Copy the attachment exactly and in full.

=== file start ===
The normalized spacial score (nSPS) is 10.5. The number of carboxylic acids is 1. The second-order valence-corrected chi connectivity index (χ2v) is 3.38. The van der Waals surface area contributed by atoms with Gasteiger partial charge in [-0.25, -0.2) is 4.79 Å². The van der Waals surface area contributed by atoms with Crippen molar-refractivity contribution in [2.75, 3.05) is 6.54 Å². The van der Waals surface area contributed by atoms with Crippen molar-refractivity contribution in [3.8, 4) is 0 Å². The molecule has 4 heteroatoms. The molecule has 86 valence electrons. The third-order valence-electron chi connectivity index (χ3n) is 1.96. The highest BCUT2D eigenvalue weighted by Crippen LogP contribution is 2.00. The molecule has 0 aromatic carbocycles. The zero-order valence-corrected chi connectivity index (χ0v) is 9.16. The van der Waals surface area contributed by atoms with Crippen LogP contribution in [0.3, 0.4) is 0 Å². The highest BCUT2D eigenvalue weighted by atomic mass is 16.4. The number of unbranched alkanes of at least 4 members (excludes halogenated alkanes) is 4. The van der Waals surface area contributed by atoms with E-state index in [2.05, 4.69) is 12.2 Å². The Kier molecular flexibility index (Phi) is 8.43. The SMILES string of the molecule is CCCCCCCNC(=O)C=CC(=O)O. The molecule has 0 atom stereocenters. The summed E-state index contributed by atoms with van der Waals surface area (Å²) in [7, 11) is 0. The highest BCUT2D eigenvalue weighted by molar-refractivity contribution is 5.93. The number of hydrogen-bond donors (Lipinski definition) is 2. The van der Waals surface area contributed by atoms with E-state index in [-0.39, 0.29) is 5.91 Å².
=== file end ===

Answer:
The normalized spacial score (nSPS) is 10.5. The number of carboxylic acids is 1. The second-order valence-corrected chi connectivity index (χ2v) is 3.38. The van der Waals surface area contributed by atoms with Gasteiger partial charge in [-0.25, -0.2) is 4.79 Å². The van der Waals surface area contributed by atoms with Crippen molar-refractivity contribution in [2.75, 3.05) is 6.54 Å². The van der Waals surface area contributed by atoms with Crippen molar-refractivity contribution in [3.8, 4) is 0 Å². The molecule has 4 heteroatoms. The molecule has 86 valence electrons. The third-order valence-electron chi connectivity index (χ3n) is 1.96. The highest BCUT2D eigenvalue weighted by Crippen LogP contribution is 2.00. The molecule has 0 aromatic carbocycles. The zero-order valence-corrected chi connectivity index (χ0v) is 9.16. The van der Waals surface area contributed by atoms with Crippen LogP contribution in [0.3, 0.4) is 0 Å². The highest BCUT2D eigenvalue weighted by atomic mass is 16.4. The number of unbranched alkanes of at least 4 members (excludes halogenated alkanes) is 4. The van der Waals surface area contributed by atoms with E-state index in [2.05, 4.69) is 12.2 Å². The Kier molecular flexibility index (Phi) is 8.43. The SMILES string of the molecule is CCCCCCCNC(=O)C=CC(=O)O. The molecule has 0 atom stereocenters. The summed E-state index contributed by atoms with van der Waals surface area (Å²) in [7, 11) is 0. The highest BCUT2D eigenvalue weighted by molar-refractivity contribution is 5.93. The number of hydrogen-bond donors (Lipinski definition) is 2. The van der Waals surface area contributed by atoms with E-state index in [-0.39, 0.29) is 5.91 Å².